Common Elements of a Privacy Policy

Now that we have established that having a privacy policy can be beneficial to the company, the next step is to consider the contents of the policy. This will often accompany a data mapping exercise, where the company accounts for the data it collects and uses.


Privacy policies should generally contain some permutation the following concepts customized to fit a company’s practices:


  1. Introduction and Overview: Clearly articulate the purpose of the privacy policy, the types of information collected, and how it will be used.

  2. Data Collection and Processing: Detail the types of personal information collected, the methods of collection, and the lawful basis for processing.

  3. User Rights: Outline the rights users have regarding their data, including the right to access, correct, and delete personal information.

  4. Data Security Measures: Describe the security protocols in place to protect user data from unauthorized access, disclosure, alteration, and destruction.

  5. Cookies and Tracking Technologies: Explain the use of cookies, tracking pixels, and other technologies, and provide users with options to manage cookie preferences. This is often captured in a separate but linked ‘Cookie Policy’ that outlines the types of cookies that a company uses and whether those cookies can be deactivated.

  6. Third-Party Sharing: Disclose if and how user data is shared with third parties, including the purposes of such sharing and the identity of those parties.

  7. Policy Updates: Specify how and when the privacy policy will be updated, and the mechanisms for informing users about changes.

  8. Applicable Federal Sector Regulations: While the federal government does not have a comprehensive set of data protection regulations, Congress has enacted legislation that applies to certain industries or sectors, such as certain types of health-related information under the Healthcare Insurance Portability and Accountability Act (HIPAA) and financial information under the Gramm-Leach-Bliley Act (GLBA).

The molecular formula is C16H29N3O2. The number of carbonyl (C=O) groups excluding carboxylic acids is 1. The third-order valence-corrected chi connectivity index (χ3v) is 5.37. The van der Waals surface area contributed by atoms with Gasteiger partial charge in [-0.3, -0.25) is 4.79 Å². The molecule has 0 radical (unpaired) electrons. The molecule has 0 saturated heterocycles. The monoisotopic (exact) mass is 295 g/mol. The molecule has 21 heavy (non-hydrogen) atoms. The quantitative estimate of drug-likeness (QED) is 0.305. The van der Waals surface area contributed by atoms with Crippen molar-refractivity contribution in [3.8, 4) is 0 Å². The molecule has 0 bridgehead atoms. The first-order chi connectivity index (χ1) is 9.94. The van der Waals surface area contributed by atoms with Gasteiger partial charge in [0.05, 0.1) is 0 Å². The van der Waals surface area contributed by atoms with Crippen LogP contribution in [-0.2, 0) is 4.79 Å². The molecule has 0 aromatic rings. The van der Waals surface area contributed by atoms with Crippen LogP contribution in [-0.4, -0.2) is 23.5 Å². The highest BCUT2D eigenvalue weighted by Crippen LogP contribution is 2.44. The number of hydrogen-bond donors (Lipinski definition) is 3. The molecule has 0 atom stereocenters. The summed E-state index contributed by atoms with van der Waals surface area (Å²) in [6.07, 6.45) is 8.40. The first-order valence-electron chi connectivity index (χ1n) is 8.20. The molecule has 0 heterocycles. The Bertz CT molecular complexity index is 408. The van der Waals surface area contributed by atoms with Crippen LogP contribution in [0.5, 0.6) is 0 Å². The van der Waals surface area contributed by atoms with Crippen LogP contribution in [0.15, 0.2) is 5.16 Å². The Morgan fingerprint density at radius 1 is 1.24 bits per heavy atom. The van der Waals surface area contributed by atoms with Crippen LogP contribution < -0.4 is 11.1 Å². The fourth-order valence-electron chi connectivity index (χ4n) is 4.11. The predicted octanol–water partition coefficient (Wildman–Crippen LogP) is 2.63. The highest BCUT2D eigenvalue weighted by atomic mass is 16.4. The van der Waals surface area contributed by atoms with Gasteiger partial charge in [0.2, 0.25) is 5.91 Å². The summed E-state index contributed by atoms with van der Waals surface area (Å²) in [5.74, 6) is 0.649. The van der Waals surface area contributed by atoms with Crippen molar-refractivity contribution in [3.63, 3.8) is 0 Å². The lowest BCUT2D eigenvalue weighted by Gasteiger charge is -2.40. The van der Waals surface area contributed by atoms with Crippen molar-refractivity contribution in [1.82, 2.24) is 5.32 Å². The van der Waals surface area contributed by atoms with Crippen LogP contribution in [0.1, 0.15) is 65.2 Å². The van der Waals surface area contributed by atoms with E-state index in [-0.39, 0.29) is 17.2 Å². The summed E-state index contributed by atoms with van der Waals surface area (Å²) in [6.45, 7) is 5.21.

9. State Specific Regulations: California led the charge enacting the California Consumer Privacy Act (CCPA) and subsequent California Privacy Rights Act (CPRA), and a growing number of states are stepping into the data protection space in the absence of comprehensive federal legislation. A company should evaluate what state laws apply to its circumstances and include any applicable requirements in the policy.

  10. Foreign Regulations: The nature of the internet means that just about anyone with an internet connection can access a US based website or application, and while US law will generally govern the company, there may be instances where compliance with foreign legislation may make sense.

  11. Minor Protections: The Children’s Online Privacy Protection Act (COPPA) regulates the collection of personal information from children under 13 years of age and compliance may involve informing parents about a sites data collection practices as well as a means of parental consent to collect such information.

  12. Contact Information: Provide clear contact details for users to reach out with privacy-related concerns or inquiries.


The above list should be viewed not as a comprehensive set of rules to follow when drafting a privacy policy but a menu to choose from as they apply to a given circumstance.

Additionally, when working with an attorney, he or she may raise additional concepts that are not captured here. Privacy regulation is one of the more rapidly evolving bodies of law, and the guidance coming from regulatory bodies is continually updated to reflect changes in technology and data protection principles.


Privacy policies may seem daunting, complex, or even unnecessary, but they are an important part of the regulatory landscape and offer an opportunity to express transparency and reasonableness to customers. They help tell the story of a company’s product or services and when plainly drafted can provide comfort to customers who are concerned about how their data is collected and used.

 

This article is for informational purposes only and may not be considered legal advice.